This is the second in a series of posts about the maths of Star Trek. Part I covered the probability of survival while wearing a red shirt.
Google Code, one of now approximately a million different websites which start with the word Google, is a sharing platform for developers to exchange open-source programs and nifty things they have made.
One such nifty thing is this Reaction-Diffusion package, based on our old friend Alan Turing’s famous equation. The reaction-diffusion equation, originally given in Turing’s 1952 paper The Chemical Basis of Morphogenesis, provides a model for how a mixture of chemicals, reacting with each other while moving under the action of diffusion, might result in the kind of patterns we see in animal print and elsewhere in nature.
BBC News are reporting that “thousands of sunflowers are to be planted in Greater Manchester to try to prove a theory put forward by a mathematics genius”.
The genius in question is Alan Turing who, in his work on mathematical biology, apparently theorised “that sunflower heads featured Fibonacci number sequences”. The BBC article explains that Turing:
wrote a paper in 1951 on form in biology and went on to work up a specific theory to explain why Fibonacci sequences appeared in plants.
However, he never had chance to test his theory…
The only surviving programs which he wrote for the Manchester Mk1, one of the world’s earliest modern computers, are devoted to proving his theories.
The BBC quotes Jonathan Swinton, who wrote a detailed article on Turing and Fibonacci Phyllotaxis in 2004, saying:
Since then other scientists believe that Turing’s explanation of why this happens in sunflowers is along the right lines but we need to test this out on a big dataset, so the more people who can grow sunflowers, the more robust the experiment.
The website for the project, Turing’s Sunflowers, part of the Manchester Science Festival, explains:
We need you to sow sunflower seeds in April and May, nurture the plants throughout the summer and when the sunflowers are fully grown we’ll be counting the number of spirals in the seed patterns in the sunflower heads. Don’t worry – expertise will be on hand to help count the seeds and you’ll be able to post your ‘spiral counts’ online.
The results will be announced during the Manchester Science Festival 2012 (27 Oct – 4 Nov), alongside a host of cultural events connected to Turing’s life and legacy, at MOSI, Manchester Museum and other cultural spaces.
Source: BBC News – Greater Manchester sunflowers to test Alan Turing theory.
Alan Turing’s research in the latter part of his life focused, among other things, on morphogensis – particularly of animal pattern formation. According to a King’s College London press release, Turing “put forward the idea that regular repeating patterns in biological systems are generated by a pair of morphogens that work together as an ‘activator’ and ‘inhibitor'”. Now researchers at Kings have provided experimental evidence to confirm this theory. This study:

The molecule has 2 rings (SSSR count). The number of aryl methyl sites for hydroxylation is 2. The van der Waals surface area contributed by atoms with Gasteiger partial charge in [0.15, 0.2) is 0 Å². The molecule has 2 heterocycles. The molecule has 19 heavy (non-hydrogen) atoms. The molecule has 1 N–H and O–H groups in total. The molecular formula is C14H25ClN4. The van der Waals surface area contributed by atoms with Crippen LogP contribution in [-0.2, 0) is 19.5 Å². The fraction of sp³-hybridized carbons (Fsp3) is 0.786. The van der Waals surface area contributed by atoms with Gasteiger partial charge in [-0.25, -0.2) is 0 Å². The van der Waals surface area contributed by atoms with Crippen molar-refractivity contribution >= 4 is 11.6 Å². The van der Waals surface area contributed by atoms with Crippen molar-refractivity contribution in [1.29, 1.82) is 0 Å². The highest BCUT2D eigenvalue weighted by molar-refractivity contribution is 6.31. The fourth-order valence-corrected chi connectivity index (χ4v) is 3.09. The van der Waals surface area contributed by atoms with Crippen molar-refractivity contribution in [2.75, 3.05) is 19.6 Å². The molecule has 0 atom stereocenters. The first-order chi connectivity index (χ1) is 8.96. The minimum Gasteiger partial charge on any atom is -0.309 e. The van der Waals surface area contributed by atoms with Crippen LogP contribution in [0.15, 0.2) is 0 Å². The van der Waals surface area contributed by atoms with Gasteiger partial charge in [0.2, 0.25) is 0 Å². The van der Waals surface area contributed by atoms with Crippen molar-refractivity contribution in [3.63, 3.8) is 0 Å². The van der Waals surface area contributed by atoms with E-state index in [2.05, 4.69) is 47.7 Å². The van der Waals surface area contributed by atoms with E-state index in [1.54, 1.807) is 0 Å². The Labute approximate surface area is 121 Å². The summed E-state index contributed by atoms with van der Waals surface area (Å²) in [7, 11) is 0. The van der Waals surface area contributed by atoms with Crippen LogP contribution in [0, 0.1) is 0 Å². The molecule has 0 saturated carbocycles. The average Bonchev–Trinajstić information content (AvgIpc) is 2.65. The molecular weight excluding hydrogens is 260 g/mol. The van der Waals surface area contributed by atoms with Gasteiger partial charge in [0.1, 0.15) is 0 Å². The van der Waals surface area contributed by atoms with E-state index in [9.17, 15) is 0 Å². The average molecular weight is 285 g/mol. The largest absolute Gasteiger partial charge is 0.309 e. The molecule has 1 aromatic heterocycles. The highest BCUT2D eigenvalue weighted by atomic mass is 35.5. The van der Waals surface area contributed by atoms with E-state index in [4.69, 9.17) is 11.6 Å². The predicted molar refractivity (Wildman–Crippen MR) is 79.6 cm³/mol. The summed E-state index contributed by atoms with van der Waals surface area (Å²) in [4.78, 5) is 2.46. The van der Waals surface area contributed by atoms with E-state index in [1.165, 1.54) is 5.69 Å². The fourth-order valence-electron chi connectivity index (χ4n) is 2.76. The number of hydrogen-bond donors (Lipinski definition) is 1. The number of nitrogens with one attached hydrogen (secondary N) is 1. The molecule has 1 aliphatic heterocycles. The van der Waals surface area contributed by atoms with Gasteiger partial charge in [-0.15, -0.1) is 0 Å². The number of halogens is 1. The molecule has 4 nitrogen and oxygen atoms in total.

not only demonstrates a mechanism which is likely to be widely relevant in vertebrate development, but also provides confidence that chemicals called morphogens, which control these patterns, can be used in regenerative medicine to differentiate stem cells into tissue.
The press release quotes Dr Jeremy Green from the Department of Craniofacial Development at King’s Dental Institute saying:
“Regularly spaced structures, from vertebrae and hair follicles to the stripes on a tiger or zebrafish, are a fundamental motif in biology. There are several theories about how patterns in nature are formed, but until now there was only circumstantial evidence for Turing’s mechanism. Our study provides the first experimental identification of an activator-inhibitor system at work in the generation of stripes – in this case, in the ridges of the mouth palate.
“Although important in feeling and tasting food, ridges in the mouth are not of great medical significance. However, they have proven extremely valuable here in validating an old theory of the activator-inhibitor model first put forward by Alan Turing in the 50s.
“Not only does this show us how patterns such as stripes are formed, but it provides confidence that these morphogens (chemicals) can be used in future regenerative medicine to regenerate structure and pattern when differentiating stem cells into other tissues.”
Source: Scientists prove Turing’s tiger stripe theory.